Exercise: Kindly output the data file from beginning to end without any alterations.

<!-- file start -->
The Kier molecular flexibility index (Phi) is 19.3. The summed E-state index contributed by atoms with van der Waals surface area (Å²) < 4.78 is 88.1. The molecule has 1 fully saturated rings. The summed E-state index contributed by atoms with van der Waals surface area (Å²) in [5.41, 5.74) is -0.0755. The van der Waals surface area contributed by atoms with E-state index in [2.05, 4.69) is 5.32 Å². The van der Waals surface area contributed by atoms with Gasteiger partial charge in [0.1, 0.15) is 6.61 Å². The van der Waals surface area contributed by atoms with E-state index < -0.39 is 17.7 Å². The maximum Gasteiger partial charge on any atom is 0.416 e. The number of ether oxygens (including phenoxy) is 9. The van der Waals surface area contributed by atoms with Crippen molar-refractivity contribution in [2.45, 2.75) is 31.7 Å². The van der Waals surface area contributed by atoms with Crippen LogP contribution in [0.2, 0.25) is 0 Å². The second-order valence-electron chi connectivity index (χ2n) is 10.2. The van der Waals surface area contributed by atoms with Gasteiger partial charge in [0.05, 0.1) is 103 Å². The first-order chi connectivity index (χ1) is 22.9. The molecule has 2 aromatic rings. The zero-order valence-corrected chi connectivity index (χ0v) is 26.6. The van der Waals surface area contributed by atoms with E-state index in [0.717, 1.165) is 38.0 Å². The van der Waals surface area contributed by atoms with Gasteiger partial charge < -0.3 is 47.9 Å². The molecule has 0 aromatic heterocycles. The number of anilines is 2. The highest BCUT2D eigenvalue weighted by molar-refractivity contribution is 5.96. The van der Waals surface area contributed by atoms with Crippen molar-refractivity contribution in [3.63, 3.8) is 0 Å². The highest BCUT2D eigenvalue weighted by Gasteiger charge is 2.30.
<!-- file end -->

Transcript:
The Kier molecular flexibility index (Phi) is 19.3. The summed E-state index contributed by atoms with van der Waals surface area (Å²) < 4.78 is 88.1. The molecule has 1 fully saturated rings. The summed E-state index contributed by atoms with van der Waals surface area (Å²) in [5.41, 5.74) is -0.0755. The van der Waals surface area contributed by atoms with E-state index in [2.05, 4.69) is 5.32 Å². The van der Waals surface area contributed by atoms with Gasteiger partial charge in [0.1, 0.15) is 6.61 Å². The van der Waals surface area contributed by atoms with E-state index < -0.39 is 17.7 Å². The maximum Gasteiger partial charge on any atom is 0.416 e. The number of ether oxygens (including phenoxy) is 9. The van der Waals surface area contributed by atoms with Crippen molar-refractivity contribution in [2.45, 2.75) is 31.7 Å². The van der Waals surface area contributed by atoms with Crippen LogP contribution in [0.2, 0.25) is 0 Å². The second-order valence-electron chi connectivity index (χ2n) is 10.2. The van der Waals surface area contributed by atoms with Gasteiger partial charge in [0.05, 0.1) is 103 Å². The first-order chi connectivity index (χ1) is 22.9. The molecule has 2 aromatic rings. The zero-order valence-corrected chi connectivity index (χ0v) is 26.6. The van der Waals surface area contributed by atoms with E-state index in [0.717, 1.165) is 38.0 Å². The van der Waals surface area contributed by atoms with Gasteiger partial charge < -0.3 is 47.9 Å². The molecule has 0 aromatic heterocycles. The number of anilines is 2. The highest BCUT2D eigenvalue weighted by molar-refractivity contribution is 5.96. The van der Waals surface area contributed by atoms with Crippen molar-refractivity contribution in [3.63, 3.8) is 0 Å². The highest BCUT2D eigenvalue weighted by Gasteiger charge is 2.30.